“Both buildings had old, inefficient HVAC and lighting, and the new building will be a much needed improvement that will reduce utility costs. There will be systems integration that will monitor many of the building components.”
The new complex also will serve as a model for other construction endeavors.
“This collaborative effort will be utilized for future projects, as we feel this will reduce change orders, because so many people from various departments were involved in the design phase. This included staff from building and fire inspections to ensure code compliance.”
Auburn Mayor Bill Ham was among the officials who turned out for the May 2018 groundbreaking, which also featured City Manager Jim Buston, members of the Auburn City Council, public safety administrators and Randy Hall, president of general contractor Batson-Cook.
For construction crews, the biggest challenges involve re-routing storm piping and sanitary sewer piping, while making connections to existing piping without interrupting existing flow. That work is currently underway, with demolition of the old fire station already completed.
The asbestos abatement took four days for the door and window frame mastic and the floor tile removal. Demolition of the roof systems took about two weeks, with tear down of the building structure completed in nine days. There have been some delays due to rain, but nothing significant.
Key tasks yet to be carried out include installation of geo piers and actual construction of the building. The initial subsurface investigation noted poor soils, and recommended the use of geo piers; therefore, excavation of the site will be kept to a minimum. Roughly 2,000 cu. yd. of dirt/material will be moved on the project.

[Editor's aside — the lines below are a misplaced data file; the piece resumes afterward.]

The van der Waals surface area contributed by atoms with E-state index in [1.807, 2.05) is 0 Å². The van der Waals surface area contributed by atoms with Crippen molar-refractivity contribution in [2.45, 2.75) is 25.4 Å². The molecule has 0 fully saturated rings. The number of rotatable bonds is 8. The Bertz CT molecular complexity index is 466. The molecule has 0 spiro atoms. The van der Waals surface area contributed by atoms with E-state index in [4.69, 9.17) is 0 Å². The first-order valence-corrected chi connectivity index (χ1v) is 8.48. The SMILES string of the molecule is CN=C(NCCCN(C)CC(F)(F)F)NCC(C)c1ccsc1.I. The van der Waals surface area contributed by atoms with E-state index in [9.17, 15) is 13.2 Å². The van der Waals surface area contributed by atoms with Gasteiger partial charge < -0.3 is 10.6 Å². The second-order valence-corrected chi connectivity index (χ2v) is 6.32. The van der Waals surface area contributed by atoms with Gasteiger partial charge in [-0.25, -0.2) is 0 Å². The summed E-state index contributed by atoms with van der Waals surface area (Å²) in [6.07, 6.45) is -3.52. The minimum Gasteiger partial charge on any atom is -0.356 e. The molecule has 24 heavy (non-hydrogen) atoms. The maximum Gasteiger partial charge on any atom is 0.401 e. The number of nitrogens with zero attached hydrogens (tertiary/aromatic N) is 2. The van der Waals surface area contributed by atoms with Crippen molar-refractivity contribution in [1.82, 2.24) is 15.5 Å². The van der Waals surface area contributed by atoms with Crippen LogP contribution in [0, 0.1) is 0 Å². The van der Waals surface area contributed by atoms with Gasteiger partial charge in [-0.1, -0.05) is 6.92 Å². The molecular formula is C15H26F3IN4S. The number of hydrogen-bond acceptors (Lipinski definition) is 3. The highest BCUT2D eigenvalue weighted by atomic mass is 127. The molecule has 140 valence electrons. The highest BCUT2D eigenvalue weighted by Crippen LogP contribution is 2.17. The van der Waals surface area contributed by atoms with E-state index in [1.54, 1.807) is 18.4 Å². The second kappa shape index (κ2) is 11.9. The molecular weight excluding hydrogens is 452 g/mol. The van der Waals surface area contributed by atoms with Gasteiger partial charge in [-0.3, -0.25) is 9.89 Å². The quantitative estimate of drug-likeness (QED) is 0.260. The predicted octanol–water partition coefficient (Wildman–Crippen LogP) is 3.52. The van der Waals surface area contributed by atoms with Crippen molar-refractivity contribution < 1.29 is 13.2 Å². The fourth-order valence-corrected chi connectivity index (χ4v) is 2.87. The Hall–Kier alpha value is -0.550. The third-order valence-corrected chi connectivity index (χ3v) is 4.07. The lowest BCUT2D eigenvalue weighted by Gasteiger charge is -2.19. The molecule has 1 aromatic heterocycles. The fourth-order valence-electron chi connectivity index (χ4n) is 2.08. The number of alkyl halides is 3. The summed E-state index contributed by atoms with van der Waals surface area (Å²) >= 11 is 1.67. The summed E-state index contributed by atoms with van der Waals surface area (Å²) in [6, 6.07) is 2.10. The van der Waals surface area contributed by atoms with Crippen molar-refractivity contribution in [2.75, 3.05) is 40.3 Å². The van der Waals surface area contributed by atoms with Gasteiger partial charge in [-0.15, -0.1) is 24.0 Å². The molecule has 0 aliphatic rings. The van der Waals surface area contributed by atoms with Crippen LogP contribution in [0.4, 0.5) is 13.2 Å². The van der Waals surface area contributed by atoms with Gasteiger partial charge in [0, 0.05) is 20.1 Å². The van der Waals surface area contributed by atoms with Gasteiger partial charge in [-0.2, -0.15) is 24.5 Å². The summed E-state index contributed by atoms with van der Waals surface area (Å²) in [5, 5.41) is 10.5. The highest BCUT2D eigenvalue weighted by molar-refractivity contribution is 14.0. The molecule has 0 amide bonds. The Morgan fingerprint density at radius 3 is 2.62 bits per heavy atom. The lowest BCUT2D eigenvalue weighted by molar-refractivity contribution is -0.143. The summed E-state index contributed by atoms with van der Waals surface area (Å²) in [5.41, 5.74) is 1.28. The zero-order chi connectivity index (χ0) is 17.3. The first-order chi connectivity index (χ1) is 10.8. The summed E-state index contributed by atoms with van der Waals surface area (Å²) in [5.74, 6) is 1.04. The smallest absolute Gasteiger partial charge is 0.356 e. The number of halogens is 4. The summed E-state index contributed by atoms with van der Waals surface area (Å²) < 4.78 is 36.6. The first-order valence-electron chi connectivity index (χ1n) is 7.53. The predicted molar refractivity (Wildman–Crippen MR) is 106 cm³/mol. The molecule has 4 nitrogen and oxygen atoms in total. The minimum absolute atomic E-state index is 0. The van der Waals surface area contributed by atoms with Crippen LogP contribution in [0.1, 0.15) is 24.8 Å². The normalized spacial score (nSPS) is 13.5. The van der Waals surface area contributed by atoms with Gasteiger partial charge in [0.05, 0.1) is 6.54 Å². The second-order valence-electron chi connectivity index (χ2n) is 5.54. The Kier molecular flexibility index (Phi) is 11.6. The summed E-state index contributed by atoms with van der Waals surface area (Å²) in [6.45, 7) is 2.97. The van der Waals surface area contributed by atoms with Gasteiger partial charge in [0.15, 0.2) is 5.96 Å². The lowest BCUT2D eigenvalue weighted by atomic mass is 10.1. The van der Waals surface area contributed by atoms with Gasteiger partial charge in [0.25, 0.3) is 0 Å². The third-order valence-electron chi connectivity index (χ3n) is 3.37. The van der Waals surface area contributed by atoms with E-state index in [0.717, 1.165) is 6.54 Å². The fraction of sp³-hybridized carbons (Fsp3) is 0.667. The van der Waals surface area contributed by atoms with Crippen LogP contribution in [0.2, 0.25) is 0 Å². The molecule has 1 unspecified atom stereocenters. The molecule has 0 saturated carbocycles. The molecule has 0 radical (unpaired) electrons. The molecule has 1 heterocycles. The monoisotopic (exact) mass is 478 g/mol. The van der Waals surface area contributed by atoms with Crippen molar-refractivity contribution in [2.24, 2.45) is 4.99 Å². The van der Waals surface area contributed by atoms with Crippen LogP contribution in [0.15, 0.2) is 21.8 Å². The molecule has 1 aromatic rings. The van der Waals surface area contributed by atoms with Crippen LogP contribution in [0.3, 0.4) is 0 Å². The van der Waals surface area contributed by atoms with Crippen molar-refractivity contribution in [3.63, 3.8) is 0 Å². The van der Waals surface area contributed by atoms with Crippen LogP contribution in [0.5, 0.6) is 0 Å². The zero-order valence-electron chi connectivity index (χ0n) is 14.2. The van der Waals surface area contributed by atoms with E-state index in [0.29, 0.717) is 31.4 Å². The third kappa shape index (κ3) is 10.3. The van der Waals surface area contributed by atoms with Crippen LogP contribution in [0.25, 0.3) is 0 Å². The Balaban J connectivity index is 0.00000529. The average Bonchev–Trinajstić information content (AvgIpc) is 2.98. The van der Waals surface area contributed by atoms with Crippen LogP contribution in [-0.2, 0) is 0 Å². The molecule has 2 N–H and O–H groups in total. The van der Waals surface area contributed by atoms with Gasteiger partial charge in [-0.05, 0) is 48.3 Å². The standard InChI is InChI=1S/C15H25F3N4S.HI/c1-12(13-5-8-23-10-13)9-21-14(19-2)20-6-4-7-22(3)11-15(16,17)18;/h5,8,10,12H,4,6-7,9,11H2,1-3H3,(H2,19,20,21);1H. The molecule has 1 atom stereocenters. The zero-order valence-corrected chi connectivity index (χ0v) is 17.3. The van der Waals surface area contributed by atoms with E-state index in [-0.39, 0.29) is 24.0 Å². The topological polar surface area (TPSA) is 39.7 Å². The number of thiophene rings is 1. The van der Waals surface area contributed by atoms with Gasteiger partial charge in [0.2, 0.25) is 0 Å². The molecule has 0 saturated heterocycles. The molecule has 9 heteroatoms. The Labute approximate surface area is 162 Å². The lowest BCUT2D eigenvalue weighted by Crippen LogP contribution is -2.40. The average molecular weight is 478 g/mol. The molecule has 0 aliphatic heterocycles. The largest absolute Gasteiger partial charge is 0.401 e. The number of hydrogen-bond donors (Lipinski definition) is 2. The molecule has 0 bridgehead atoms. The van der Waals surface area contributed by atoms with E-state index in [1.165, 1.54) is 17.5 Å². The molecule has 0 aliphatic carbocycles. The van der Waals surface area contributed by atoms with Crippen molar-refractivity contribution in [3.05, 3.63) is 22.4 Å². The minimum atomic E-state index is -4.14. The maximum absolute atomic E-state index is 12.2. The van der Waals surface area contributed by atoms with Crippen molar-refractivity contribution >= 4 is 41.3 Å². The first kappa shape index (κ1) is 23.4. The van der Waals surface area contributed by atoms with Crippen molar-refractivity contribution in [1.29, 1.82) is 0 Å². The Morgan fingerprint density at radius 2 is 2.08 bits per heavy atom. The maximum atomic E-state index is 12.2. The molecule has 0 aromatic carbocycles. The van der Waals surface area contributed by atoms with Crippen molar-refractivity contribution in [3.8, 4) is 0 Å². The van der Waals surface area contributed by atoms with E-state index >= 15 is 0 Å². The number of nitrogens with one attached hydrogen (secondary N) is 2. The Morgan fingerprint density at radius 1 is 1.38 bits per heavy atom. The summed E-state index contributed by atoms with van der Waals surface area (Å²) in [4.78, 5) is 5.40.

Main equipment used on the job will include track excavators loaders, truck cranes, scaffolding, scissor lifts, a boom hoist and other machines standard for this type construction. An estimated 463 tons of structural steel is required to build the facility and will be erected with the use of a crane. In addition, masonry blocks, cast stone, ductile iron pipe, PVC pipe, electrical wiring and concrete are required to complete the project. The most time-consuming part of the job will involve masonry work, as the exterior of the building is brick and cast stone structural steel, including a great deal of detail.
The safety of workers and the public is among the construction team's priorities. The site is completely enclosed with a 6-ft. fence. The fire department has been relocated to another location, with the other departments outside the construction fence.
The impact on motorists will be minimal. There will be resurfacing of one street in conjunction with the project, and one lane of traffic will be open at all times.
According to Nick Vansyoc, architect with Seay Seay & Litchfield, the goal for the new public safety complex focused on meeting the specific needs of the client.